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Receiving a Resolution/Committee Report


beantown_flyer

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I work in a support role for a labor union.

We have a National, Regional and Local representational structure.

When committee reports are presented to the governing body, at times there is no action to take other than to acknowledge receipt.

Some Local Councils occasionally pass resolutions that simply express an opinion/emotion...with no action being proposed.

Occasionally we also have Local Councils that pass resolutions and bring them to the Regional level that may compromise the negotiating position of the union in an upcoming negotiation.

Finally, some resolutions from the Local Councils have (rarely) created potential litigation exposure to the union.

For these reasons, we long ago adopted the practice of voting to "receive" some resolutions from Local Councils, or reports from the committee structure.

This practice has also been in use at the union's National level for a long time.

In reading your book I note that you discourage this practice in general.

I feel like our circumstances led us to adopt a satisfactory treatment of these issues.

I wonder if you agree that in our specific case, it is an acceptable process?

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we long ago adopted the practice of voting to "receive" some resolutions from Local Councils, or reports from the committee structure.

In reading your book I note that you discourage this practice in general.

I feel like our circumstances led us to adopt a satisfactory treatment of these issues.

I wonder if you agree that in our specific case, it is an acceptable process?

What RONR advises against is accepting or approving or adopting or agreeing to a report, since that would constitute an endorsement of the report without knowing whether the report was accurate. So reports should simply be received and filed. Adopting a motion to do so does no harm though RONR (p.491) describes such a motion as "meaningless".

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I wonder if you agree that in our specific case, it is an acceptable process?

No. You're wasting time. The reports should be received without a motion. (RONR, 10th ed., pg. 490, line 30 - pg. 491, line 7) The only reason the Regional Council should make any motion is if the Local Council is requesting that some action be taken, the council wishes to adopt the entire report as its own statement, or perhaps if the council wishes to censure the Local Council for taking some action. (RONR, 10th ed., pg. 489, line 8 - pg. 490, line 21) Also, like Mr. Merritt, I'm baffled as to how you think this practice somehow protects the organization. You seem to be under the impression that "receive" means much more than it really does. It simply means that the report is heard, and does not in any way imply that the council agrees with the content of the report.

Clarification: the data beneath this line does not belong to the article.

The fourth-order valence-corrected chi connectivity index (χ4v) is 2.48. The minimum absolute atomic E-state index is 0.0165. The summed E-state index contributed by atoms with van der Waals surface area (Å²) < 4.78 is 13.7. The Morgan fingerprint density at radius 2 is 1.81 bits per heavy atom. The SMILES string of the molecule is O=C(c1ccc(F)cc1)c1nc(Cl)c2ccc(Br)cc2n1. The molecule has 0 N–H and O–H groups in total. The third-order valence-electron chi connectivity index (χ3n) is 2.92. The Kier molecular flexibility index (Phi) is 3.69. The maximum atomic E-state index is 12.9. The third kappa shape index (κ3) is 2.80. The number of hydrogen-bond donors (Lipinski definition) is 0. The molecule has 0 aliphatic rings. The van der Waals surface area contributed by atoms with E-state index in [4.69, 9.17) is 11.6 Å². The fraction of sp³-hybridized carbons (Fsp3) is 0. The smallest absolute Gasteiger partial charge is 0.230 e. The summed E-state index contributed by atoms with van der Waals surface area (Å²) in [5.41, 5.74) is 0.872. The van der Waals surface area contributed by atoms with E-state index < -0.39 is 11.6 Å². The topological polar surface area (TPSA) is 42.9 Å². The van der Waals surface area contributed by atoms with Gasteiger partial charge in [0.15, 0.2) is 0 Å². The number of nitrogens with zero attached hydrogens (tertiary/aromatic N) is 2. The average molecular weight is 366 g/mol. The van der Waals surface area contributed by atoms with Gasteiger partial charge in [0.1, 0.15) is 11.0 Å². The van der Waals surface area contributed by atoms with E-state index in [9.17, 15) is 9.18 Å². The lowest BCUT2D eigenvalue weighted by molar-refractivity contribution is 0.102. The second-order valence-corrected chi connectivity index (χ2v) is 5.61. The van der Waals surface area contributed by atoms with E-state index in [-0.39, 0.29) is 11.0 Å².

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Guest beantown_flyer

"You seem to be under the impression that "receive" means much more than it really does. It simply means that the report is heard, and does not in any way imply that the council agrees with the content of the report."

Just to be clear, the use of "receive" is not because we think it means a lot. Just the opposite.

For political reasons, they want to acknowledge receipt. For practical and legal reasons, they'd prefer not to address some of these items more than necessary.

"Received" was a deemed more polite than completely blowing the issue off. Elected officials don't want to disenfranchise their constituents.

I understand your position on the matter and I agree it's sub-optimum. It was a political compromise and I'm trying to see now if I can justify keeping it.

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For political reasons, they want to acknowledge receipt. For practical and legal reasons, they'd prefer not to address some of these items more than necessary.

"Received" was a deemed more polite than completely blowing the issue off. Elected officials don't want to disenfranchise their constituents.

I understand your position on the matter and I agree it's sub-optimum. It was a political compromise and I'm trying to see now if I can justify keeping it.

If the assembly wishes to prevent receiving a report that is called for in the order of business, the proper motion to use is Suspend the Rules, which requires a 2/3 vote. If the reports are not called for in the order of business, then a majority vote or unanimous consent is necessary to receive the report. Either way, such a motion only has any meaningful effect if it is made before the report is received. "Acknowledging receipt" is meaningless. (RONR, 10th ed., pg. 490, line 30 - pg. 491, line 7; pg. 256, lines 13-24; pg. 287, line 26 - pg. 288, line 6) If you want to "politely" blow off the reports, just have the chair say, "Thank you for your report. The next item of business is..."

And with all due respect, despite the assertion that "Elected officials don't want to disenfranchise their constituents," it seems to me that's exactly what this boils down to, regardless of how the issue is sugar-coated.

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